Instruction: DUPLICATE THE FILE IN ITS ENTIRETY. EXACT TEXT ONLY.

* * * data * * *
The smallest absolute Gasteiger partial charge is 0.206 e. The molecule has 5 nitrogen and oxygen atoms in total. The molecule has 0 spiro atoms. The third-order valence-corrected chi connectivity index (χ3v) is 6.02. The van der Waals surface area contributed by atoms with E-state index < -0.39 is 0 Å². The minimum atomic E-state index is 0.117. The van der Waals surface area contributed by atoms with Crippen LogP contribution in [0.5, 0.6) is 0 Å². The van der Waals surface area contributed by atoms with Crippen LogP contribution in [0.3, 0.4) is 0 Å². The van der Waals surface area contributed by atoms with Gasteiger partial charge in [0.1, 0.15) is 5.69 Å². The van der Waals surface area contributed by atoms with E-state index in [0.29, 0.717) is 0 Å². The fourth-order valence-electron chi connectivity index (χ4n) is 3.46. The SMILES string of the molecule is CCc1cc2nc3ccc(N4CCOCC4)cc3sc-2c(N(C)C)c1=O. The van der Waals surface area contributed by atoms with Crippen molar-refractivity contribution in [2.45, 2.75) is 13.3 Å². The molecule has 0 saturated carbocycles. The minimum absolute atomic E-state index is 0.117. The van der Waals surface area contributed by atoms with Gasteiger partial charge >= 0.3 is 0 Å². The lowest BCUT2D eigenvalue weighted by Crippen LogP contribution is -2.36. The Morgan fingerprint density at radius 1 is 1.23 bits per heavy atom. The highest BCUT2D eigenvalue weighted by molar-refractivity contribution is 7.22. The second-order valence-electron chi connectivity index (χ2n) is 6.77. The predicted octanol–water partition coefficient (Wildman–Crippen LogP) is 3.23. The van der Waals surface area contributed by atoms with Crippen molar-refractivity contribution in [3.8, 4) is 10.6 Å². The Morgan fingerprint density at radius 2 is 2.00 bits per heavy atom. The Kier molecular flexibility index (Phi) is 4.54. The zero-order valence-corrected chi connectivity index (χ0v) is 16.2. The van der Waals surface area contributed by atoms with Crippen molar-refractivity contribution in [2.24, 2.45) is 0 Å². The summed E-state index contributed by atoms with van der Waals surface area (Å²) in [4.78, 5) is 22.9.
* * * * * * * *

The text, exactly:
The smallest absolute Gasteiger partial charge is 0.206 e. The molecule has 5 nitrogen and oxygen atoms in total. The molecule has 0 spiro atoms. The third-order valence-corrected chi connectivity index (χ3v) is 6.02. The van der Waals surface area contributed by atoms with E-state index < -0.39 is 0 Å². The minimum atomic E-state index is 0.117. The van der Waals surface area contributed by atoms with Crippen LogP contribution in [0.5, 0.6) is 0 Å². The van der Waals surface area contributed by atoms with Crippen LogP contribution in [0.3, 0.4) is 0 Å². The van der Waals surface area contributed by atoms with Gasteiger partial charge in [0.1, 0.15) is 5.69 Å². The van der Waals surface area contributed by atoms with E-state index in [0.29, 0.717) is 0 Å². The fourth-order valence-electron chi connectivity index (χ4n) is 3.46. The SMILES string of the molecule is CCc1cc2nc3ccc(N4CCOCC4)cc3sc-2c(N(C)C)c1=O. The van der Waals surface area contributed by atoms with Crippen molar-refractivity contribution in [2.45, 2.75) is 13.3 Å². The molecule has 0 saturated carbocycles. The minimum absolute atomic E-state index is 0.117. The van der Waals surface area contributed by atoms with Gasteiger partial charge >= 0.3 is 0 Å². The lowest BCUT2D eigenvalue weighted by Crippen LogP contribution is -2.36. The Morgan fingerprint density at radius 1 is 1.23 bits per heavy atom. The highest BCUT2D eigenvalue weighted by molar-refractivity contribution is 7.22. The second-order valence-electron chi connectivity index (χ2n) is 6.77. The predicted octanol–water partition coefficient (Wildman–Crippen LogP) is 3.23. The van der Waals surface area contributed by atoms with Crippen molar-refractivity contribution in [3.8, 4) is 10.6 Å². The Morgan fingerprint density at radius 2 is 2.00 bits per heavy atom. The Kier molecular flexibility index (Phi) is 4.54. The zero-order valence-corrected chi connectivity index (χ0v) is 16.2. The van der Waals surface area contributed by atoms with Crippen molar-refractivity contribution in [2.24, 2.45) is 0 Å². The summed E-state index contributed by atoms with van der Waals surface area (Å²) in [4.78, 5) is 22.9.